tweets_data_grab = pd.DataFrame(columns = columns)                                  # create empty dataframe    


    for topic in topic_list:                # loop though each trending topic


                                                                                # grab tweets with Cursor

        tweets = tweepy.Cursor(, q = topic,                           # search for each trending topic                                 

                         lang="en", result_type = 'popular',                    # tweets in english , type is "recent"/"popular"

                          tweet_mode = 'extended').items(max_tweets)            # longer tweets,  grab max_tweets number of tweets


        tweet_list = [tweet for tweet in tweets]                                # create list of tweets


        tweets_topic = pd.DataFrame(columns = columns)         # create dataframe to put in current top tweets for this town and trending topic


        for tweet in tweet_list:                                      # loop through each tweet that was grabbed


            username = tweet.user.screen_name                                    # store username

            user_location = tweet.user.location                                  # store location of user

            retweetcount = tweet.retweet_count                                   # store retweet count

            favorites = tweet.favorite_count                                     # store favorite count

            hashtags = [h['text'].lower() for h in tweet.entities['hashtags']]   # store hashtags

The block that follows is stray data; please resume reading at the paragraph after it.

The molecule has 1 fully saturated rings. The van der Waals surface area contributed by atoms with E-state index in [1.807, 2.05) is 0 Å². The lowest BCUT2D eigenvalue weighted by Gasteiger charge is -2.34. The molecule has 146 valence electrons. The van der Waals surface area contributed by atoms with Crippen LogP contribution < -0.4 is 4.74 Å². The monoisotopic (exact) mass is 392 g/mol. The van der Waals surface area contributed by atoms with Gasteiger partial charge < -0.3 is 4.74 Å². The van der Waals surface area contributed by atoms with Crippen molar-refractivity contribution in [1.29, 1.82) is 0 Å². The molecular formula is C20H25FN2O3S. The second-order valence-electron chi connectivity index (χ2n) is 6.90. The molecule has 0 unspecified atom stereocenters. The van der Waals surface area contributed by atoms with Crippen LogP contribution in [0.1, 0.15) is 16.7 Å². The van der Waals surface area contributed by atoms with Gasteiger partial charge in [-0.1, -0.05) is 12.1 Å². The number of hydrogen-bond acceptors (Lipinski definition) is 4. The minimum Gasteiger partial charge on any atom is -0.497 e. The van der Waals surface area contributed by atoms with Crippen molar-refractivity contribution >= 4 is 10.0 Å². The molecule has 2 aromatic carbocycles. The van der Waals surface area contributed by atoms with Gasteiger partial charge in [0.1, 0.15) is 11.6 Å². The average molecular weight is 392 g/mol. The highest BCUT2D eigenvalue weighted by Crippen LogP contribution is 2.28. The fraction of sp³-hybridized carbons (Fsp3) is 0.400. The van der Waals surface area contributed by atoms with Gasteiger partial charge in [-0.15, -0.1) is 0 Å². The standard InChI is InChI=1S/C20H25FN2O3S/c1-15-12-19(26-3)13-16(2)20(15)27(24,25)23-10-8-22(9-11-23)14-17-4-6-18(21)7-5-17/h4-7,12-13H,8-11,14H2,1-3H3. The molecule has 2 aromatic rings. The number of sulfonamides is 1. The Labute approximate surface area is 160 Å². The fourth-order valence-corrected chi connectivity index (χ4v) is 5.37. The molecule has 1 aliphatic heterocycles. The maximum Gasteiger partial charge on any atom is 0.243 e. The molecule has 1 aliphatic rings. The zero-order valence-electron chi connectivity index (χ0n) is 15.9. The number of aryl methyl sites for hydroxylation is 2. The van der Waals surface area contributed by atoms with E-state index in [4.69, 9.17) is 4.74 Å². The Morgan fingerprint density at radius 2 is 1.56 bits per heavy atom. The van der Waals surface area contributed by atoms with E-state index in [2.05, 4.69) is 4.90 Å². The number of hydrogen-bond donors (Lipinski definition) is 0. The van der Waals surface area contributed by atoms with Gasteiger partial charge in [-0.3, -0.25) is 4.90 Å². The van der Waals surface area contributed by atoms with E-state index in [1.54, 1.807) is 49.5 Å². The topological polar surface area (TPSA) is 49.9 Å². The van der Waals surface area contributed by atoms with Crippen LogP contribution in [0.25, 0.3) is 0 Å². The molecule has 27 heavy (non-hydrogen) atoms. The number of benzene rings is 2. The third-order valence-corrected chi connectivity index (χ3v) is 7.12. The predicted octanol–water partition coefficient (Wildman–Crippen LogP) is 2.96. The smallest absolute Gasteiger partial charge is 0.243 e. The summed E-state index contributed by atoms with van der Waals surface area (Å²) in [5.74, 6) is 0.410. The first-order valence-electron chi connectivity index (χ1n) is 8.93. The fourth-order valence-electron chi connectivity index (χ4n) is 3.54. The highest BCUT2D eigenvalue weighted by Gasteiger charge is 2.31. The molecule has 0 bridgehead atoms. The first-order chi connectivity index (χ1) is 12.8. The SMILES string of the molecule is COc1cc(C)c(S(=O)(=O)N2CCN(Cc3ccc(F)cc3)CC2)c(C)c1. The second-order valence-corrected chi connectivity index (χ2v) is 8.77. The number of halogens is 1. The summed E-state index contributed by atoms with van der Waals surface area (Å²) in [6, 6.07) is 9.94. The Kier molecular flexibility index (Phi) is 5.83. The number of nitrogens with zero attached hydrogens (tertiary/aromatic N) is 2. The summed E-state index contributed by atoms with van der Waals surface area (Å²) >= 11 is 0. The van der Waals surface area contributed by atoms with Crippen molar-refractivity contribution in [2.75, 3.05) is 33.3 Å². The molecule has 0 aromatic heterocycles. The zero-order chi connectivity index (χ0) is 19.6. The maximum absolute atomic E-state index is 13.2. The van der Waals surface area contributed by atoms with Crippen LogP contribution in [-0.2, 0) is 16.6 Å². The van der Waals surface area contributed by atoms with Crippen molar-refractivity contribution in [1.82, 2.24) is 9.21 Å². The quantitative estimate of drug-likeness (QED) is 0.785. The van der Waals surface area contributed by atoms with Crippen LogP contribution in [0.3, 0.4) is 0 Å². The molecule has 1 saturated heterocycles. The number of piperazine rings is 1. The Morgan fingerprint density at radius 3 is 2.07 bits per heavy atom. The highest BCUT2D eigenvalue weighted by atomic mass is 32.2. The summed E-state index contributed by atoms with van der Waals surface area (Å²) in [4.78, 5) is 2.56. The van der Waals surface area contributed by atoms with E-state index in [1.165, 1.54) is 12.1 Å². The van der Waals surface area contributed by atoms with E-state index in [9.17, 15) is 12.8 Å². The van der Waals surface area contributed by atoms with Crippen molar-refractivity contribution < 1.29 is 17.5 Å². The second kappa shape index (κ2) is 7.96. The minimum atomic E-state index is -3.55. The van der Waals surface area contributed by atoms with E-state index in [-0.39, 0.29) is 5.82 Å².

search_type = 'popular'                                              # store search type

            region = "USA"                                                       # trending tweets in USA

            created_at = tweet.created_at                                        # time tweet created

            pulled_at ="%Y-%m-%d %H:%M:%S")    # time tweet was pulled



                text = tweet.retweeted_status.full_text    # store text if it's a retweet


            except AttributeError: 

                text = tweet.full_text                     # store text if it's a regular tweet


            emoji = list(emojis.get(text))                 # get the emojis


            curr_tweet = [pulled_at, created_at, username, user_location, region,     # store current tweet's data in a list soon to be a row

                          search_type, topic, retweetcount, favorites, text, hashtags, emoji]                             


            tweets_topic.loc[len(tweets_topic)] = curr_tweet                         # add current tweet data to dataframe for town and topic         


        tweets_topic.sort_values(by=['retweetcount', 'favorites'], inplace = True, ascending = False)     # sort the retweet values highest first


        tweets_data_grab = pd.concat([tweets_data_grab, tweets_topic], ignore_index = True, sort = False)       # concatenate top n to final dataframe


    return tweets_data_grab

 15. Building a Function to Predict on New Tweets

Now we will need a function that can take new tweets and evaluate them using our model. After the model gives both a negative and positive probability to each tweet, this function compares them to see which is greater and then assigns the tweet the appropriate sentiment label. Some tweets may return an error (for instance if there is no text only a hyper link), this function will catch these errors and assign no sentiment.

 def predict(sentence):

    inputs = np.array(tweet_to_tensor(sentence, vocab_dict=Vocab))


    # Batch size 1, add dimension for batch, to work with the model

    inputs = inputs[None, :]  




        # predict with the model

        preds_probs = model(inputs)


        # Turn probabilities into categories

        preds = int(preds_probs[0, 1] > preds_probs[0, 0])